20 years prior, Professor Akayama didn’t have time to scream when the Hurricane ripped her spaceship in half. Both halves of her Zephyr’s head spun into space while she lost consciousness. Each time she woke, she saw the sun-sized Hurricane Planet grow larger as she fell toward it. She prayed to die before she woke again and had to see the Hurricane once more.
She wasn’t so lucky. She splashed in an ocean of warm, pearly pulp.
Akayama had no strength to swim, but her lab-coat kept her afloat. She languished in half-awareness for what felt like days. She had to guess the duration because only red Hurricane Planets speckled the black sky. She would starve to death without the familiar sight of the Milky Way.
She couldn’t move an inch. Whenever she guessed a day had passed, she tested her broken bones and found a greater range of motion. She knew these oceans of pearly pulp accumulated on wounded Hurricane Planets to repair their injuries. She’d seen similar seas flood and drain while studying the Hurricane through powerful telescopes. She considered it cruel irony that the pearly pulp sustained her. Her death would not come so easily.
On the ninth day (she guessed) even her arthritis was gone. She flipped to float on her belly and shed her lab-coat. Inside the lab-coat were buoyant plastic air-pockets which inflated during the fall. If she’d left without her lab-coat, she could’ve just drowned, and this would all be over. Now she wore the lab-coat back-to-front so the buoyancy was suitable for swimming. She tread water (well, not water, but she didn’t want to think about it) and surveyed the horizon. She finally saw a thin plume of dark smoke against the black sky’s red speckling of Hurricane Planets.
She’d never seen a Hurricane Planet expel dark smoke. Was this her crash-landed Zephyr? She had no other guess, and her stomach rumbled at the thought of rations stored aboard. She wasn’t hungry—the Hurricane’s wound-goo sustained her—but the wound would soon heal and the sustaining pulp would be absorbed. Besides, she kept a cockroach in the Zephyr’s glove-compartment, and she craved a good smoke.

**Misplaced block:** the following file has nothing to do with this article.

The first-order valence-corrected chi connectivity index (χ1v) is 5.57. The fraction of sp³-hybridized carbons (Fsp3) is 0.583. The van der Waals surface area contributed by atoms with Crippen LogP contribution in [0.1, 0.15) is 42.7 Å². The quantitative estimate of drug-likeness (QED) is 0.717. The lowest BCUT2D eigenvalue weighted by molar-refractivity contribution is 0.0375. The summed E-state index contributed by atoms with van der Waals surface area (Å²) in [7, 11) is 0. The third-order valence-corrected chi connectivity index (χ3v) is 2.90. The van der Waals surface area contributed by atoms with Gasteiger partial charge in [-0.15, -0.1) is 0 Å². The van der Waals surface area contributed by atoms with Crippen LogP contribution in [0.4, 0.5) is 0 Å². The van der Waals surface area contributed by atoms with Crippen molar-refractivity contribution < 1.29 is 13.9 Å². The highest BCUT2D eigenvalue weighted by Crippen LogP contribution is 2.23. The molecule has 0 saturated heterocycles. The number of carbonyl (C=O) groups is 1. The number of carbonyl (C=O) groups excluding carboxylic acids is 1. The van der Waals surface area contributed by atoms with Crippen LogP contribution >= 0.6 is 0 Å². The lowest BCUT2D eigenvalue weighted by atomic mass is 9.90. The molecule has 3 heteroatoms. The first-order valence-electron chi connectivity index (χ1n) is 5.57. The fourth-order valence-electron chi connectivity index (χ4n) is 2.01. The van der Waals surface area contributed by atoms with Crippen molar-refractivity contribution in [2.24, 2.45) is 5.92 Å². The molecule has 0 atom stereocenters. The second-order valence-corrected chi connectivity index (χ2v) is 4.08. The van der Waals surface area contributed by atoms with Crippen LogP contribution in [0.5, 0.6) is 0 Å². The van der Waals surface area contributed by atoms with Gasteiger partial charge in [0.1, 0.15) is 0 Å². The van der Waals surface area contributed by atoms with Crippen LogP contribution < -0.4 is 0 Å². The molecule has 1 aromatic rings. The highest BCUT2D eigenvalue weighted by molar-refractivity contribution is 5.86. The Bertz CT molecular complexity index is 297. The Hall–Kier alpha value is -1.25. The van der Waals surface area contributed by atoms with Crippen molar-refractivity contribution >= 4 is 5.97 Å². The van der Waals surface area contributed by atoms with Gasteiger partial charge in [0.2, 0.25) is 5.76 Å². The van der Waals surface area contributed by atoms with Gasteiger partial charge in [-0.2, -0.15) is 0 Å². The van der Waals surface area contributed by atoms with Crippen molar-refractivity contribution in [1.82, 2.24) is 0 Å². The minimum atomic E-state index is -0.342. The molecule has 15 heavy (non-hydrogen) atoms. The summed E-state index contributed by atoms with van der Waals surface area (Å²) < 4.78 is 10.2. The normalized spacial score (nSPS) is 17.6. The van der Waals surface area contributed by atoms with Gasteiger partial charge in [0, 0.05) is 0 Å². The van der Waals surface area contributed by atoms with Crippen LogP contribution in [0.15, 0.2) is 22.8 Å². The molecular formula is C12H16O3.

After swimming thirteen hours (she guessed) she grazed a gritty shoreline. She pulled herself onto the painful beach and slept on her lab-coat. As she slept, the tide of pearly pulp grew shallow, and she woke to see the shore was paved with human teeth. She shuddered, stood, and pulled her lab-coat around her shoulders. She limped over the teeth toward the dark smoke-plume in the distance.
About seven decades ago, when Akayama experimented with human mind-mergers, her failed test-subjects bristled with painful teeth. She surgically rectified her subjects and recorded the incompatibilities so the mistakes were never repeated. Today her largest failure, the Hurricane, cordoned its injuries with densely impacted chompers.
Beyond the teeth, Akayama walked on fresh pink flesh. Walking further, the Hurricane’s flesh reddened and shed dead skin rough as sand. Her feet sank six inches in the desert-like dust.
The plume of dark smoke drew closer every hour. She crested a final dune and saw the right half of her Zephyr in a deep, sandy crater. It had just one eye, one ear, and half a nose and mouth, but its unflappable expression filled Akayama with confidence. Maybe the engines worked and she could escape.
She slid down the crater’s slope.
The soft sand rippled under her like a trampoline. When the ripples reached the crater’s walls, the crater’s walls grew higher. Akayama scrambled back up the steepening slope, but the walls became vertical and caved overhead like a tidal wave. She tumbled into the crater and rolled next to her Zephyr as the horizon sealed shut above her.
Akayama heard rumbling subterranean hydraulics. After days of trekking, she now considered that it was statistically improbable for her and her Zephyr to land within even a year’s travel of one-another on the sun-sized cosmic object. This had been a trap.
The Hurricane Planet swallowed her and her spaceship, and rushed them to the core with churning peristalsis.